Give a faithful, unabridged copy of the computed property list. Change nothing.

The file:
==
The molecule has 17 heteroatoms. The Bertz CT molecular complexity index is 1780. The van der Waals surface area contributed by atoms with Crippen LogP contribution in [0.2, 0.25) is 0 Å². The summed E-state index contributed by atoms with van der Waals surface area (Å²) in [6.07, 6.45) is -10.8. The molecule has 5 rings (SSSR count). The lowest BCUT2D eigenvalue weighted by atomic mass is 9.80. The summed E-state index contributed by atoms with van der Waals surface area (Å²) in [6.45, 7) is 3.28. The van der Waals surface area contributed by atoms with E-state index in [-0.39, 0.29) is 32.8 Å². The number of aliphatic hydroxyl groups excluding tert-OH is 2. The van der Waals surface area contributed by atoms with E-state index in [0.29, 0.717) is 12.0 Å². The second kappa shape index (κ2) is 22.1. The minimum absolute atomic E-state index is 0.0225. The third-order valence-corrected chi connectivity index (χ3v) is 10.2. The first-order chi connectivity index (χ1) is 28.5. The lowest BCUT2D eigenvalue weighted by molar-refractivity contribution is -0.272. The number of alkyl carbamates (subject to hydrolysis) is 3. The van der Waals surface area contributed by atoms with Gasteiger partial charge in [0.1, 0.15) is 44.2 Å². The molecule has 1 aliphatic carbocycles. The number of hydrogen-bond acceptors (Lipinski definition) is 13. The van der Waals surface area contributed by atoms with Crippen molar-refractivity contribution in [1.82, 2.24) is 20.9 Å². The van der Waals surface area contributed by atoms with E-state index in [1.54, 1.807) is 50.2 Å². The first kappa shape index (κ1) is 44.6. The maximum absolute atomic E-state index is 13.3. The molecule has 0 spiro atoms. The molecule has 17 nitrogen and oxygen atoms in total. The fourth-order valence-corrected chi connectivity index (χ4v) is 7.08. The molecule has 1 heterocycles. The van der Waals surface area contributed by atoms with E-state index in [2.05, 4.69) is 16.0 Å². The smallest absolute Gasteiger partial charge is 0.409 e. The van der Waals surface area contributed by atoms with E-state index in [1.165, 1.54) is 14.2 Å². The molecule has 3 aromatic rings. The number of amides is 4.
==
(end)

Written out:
The molecule has 17 heteroatoms. The Bertz CT molecular complexity index is 1780. The van der Waals surface area contributed by atoms with Crippen LogP contribution in [0.2, 0.25) is 0 Å². The summed E-state index contributed by atoms with van der Waals surface area (Å²) in [6.07, 6.45) is -10.8. The molecule has 5 rings (SSSR count). The lowest BCUT2D eigenvalue weighted by atomic mass is 9.80. The summed E-state index contributed by atoms with van der Waals surface area (Å²) in [6.45, 7) is 3.28. The van der Waals surface area contributed by atoms with E-state index in [-0.39, 0.29) is 32.8 Å². The number of aliphatic hydroxyl groups excluding tert-OH is 2. The van der Waals surface area contributed by atoms with E-state index in [0.29, 0.717) is 12.0 Å². The second kappa shape index (κ2) is 22.1. The minimum absolute atomic E-state index is 0.0225. The third-order valence-corrected chi connectivity index (χ3v) is 10.2. The first-order chi connectivity index (χ1) is 28.5. The lowest BCUT2D eigenvalue weighted by molar-refractivity contribution is -0.272. The number of alkyl carbamates (subject to hydrolysis) is 3. The van der Waals surface area contributed by atoms with Gasteiger partial charge in [0.1, 0.15) is 44.2 Å². The molecule has 1 aliphatic carbocycles. The number of hydrogen-bond acceptors (Lipinski definition) is 13. The van der Waals surface area contributed by atoms with Crippen molar-refractivity contribution in [1.82, 2.24) is 20.9 Å². The van der Waals surface area contributed by atoms with E-state index in [1.54, 1.807) is 50.2 Å². The first kappa shape index (κ1) is 44.6. The maximum absolute atomic E-state index is 13.3. The molecule has 0 spiro atoms. The molecule has 17 nitrogen and oxygen atoms in total. The fourth-order valence-corrected chi connectivity index (χ4v) is 7.08. The molecule has 1 heterocycles. The van der Waals surface area contributed by atoms with E-state index in [2.05, 4.69) is 16.0 Å². The smallest absolute Gasteiger partial charge is 0.409 e. The van der Waals surface area contributed by atoms with E-state index in [1.165, 1.54) is 14.2 Å². The molecule has 3 aromatic rings. The number of amides is 4.